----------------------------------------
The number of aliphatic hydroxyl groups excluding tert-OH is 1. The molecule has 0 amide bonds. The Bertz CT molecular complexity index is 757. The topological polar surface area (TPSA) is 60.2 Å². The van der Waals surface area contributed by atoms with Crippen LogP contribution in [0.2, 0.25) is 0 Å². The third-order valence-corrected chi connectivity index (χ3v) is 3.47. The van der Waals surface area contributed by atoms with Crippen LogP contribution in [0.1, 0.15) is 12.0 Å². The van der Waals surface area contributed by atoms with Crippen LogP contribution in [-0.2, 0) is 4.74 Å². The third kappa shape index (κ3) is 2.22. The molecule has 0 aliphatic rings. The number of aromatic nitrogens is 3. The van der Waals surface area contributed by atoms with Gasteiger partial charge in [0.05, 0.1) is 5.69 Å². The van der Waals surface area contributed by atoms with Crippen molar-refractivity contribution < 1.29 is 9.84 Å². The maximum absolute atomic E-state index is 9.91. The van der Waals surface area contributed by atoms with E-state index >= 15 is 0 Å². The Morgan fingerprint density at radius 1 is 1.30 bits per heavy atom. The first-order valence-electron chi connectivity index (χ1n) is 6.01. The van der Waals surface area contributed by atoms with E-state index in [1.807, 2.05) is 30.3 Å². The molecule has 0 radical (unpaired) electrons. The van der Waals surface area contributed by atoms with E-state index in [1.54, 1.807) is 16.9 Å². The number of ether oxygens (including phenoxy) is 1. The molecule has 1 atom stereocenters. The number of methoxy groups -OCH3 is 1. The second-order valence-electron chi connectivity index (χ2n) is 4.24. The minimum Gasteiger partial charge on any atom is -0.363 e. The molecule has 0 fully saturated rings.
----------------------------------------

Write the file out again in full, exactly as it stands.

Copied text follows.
The number of aliphatic hydroxyl groups excluding tert-OH is 1. The molecule has 0 amide bonds. The Bertz CT molecular complexity index is 757. The topological polar surface area (TPSA) is 60.2 Å². The van der Waals surface area contributed by atoms with Crippen LogP contribution in [0.2, 0.25) is 0 Å². The third-order valence-corrected chi connectivity index (χ3v) is 3.47. The van der Waals surface area contributed by atoms with Crippen LogP contribution in [0.1, 0.15) is 12.0 Å². The van der Waals surface area contributed by atoms with Crippen LogP contribution in [-0.2, 0) is 4.74 Å². The third kappa shape index (κ3) is 2.22. The molecule has 0 aliphatic rings. The number of aromatic nitrogens is 3. The van der Waals surface area contributed by atoms with Gasteiger partial charge in [0.05, 0.1) is 5.69 Å². The van der Waals surface area contributed by atoms with Crippen molar-refractivity contribution < 1.29 is 9.84 Å². The maximum absolute atomic E-state index is 9.91. The van der Waals surface area contributed by atoms with E-state index >= 15 is 0 Å². The Morgan fingerprint density at radius 1 is 1.30 bits per heavy atom. The first-order valence-electron chi connectivity index (χ1n) is 6.01. The van der Waals surface area contributed by atoms with E-state index in [1.807, 2.05) is 30.3 Å². The molecule has 0 radical (unpaired) electrons. The van der Waals surface area contributed by atoms with E-state index in [1.54, 1.807) is 16.9 Å². The number of ether oxygens (including phenoxy) is 1. The molecule has 1 atom stereocenters. The number of methoxy groups -OCH3 is 1. The second-order valence-electron chi connectivity index (χ2n) is 4.24. The minimum Gasteiger partial charge on any atom is -0.363 e. The molecule has 0 fully saturated rings.